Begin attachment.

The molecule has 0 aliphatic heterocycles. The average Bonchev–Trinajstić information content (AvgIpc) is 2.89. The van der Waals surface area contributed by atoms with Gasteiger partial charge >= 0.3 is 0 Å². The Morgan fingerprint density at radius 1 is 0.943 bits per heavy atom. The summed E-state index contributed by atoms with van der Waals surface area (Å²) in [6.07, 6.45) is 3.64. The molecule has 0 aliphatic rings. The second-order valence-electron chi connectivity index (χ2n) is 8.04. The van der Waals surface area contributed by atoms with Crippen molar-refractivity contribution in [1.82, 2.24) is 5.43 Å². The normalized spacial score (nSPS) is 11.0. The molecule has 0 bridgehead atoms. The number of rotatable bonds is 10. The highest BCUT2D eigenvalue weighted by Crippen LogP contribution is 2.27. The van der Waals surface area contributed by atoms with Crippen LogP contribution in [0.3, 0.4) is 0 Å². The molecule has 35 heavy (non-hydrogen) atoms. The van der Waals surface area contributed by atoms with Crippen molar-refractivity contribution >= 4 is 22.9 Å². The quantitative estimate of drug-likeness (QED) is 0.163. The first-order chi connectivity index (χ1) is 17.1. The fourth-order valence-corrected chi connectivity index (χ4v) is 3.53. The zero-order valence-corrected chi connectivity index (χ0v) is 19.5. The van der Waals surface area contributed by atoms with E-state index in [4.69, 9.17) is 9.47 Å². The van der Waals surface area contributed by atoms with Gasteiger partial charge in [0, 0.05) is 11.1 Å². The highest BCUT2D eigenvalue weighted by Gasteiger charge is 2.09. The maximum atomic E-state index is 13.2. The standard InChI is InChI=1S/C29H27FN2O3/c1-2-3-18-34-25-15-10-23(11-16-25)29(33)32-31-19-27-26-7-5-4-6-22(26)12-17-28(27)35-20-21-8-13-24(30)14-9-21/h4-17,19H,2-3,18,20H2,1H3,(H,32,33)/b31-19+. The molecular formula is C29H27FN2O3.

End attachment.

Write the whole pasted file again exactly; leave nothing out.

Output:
The molecule has 0 aliphatic heterocycles. The average Bonchev–Trinajstić information content (AvgIpc) is 2.89. The van der Waals surface area contributed by atoms with Gasteiger partial charge >= 0.3 is 0 Å². The Morgan fingerprint density at radius 1 is 0.943 bits per heavy atom. The summed E-state index contributed by atoms with van der Waals surface area (Å²) in [6.07, 6.45) is 3.64. The molecule has 0 aliphatic rings. The second-order valence-electron chi connectivity index (χ2n) is 8.04. The van der Waals surface area contributed by atoms with Crippen molar-refractivity contribution in [1.82, 2.24) is 5.43 Å². The normalized spacial score (nSPS) is 11.0. The molecule has 0 bridgehead atoms. The number of rotatable bonds is 10. The highest BCUT2D eigenvalue weighted by Crippen LogP contribution is 2.27. The van der Waals surface area contributed by atoms with Crippen LogP contribution in [0.3, 0.4) is 0 Å². The molecule has 35 heavy (non-hydrogen) atoms. The van der Waals surface area contributed by atoms with Crippen molar-refractivity contribution >= 4 is 22.9 Å². The quantitative estimate of drug-likeness (QED) is 0.163. The first-order chi connectivity index (χ1) is 17.1. The fourth-order valence-corrected chi connectivity index (χ4v) is 3.53. The zero-order valence-corrected chi connectivity index (χ0v) is 19.5. The van der Waals surface area contributed by atoms with E-state index in [4.69, 9.17) is 9.47 Å². The van der Waals surface area contributed by atoms with Gasteiger partial charge in [0, 0.05) is 11.1 Å². The highest BCUT2D eigenvalue weighted by Gasteiger charge is 2.09. The maximum atomic E-state index is 13.2. The standard InChI is InChI=1S/C29H27FN2O3/c1-2-3-18-34-25-15-10-23(11-16-25)29(33)32-31-19-27-26-7-5-4-6-22(26)12-17-28(27)35-20-21-8-13-24(30)14-9-21/h4-17,19H,2-3,18,20H2,1H3,(H,32,33)/b31-19+. The molecular formula is C29H27FN2O3.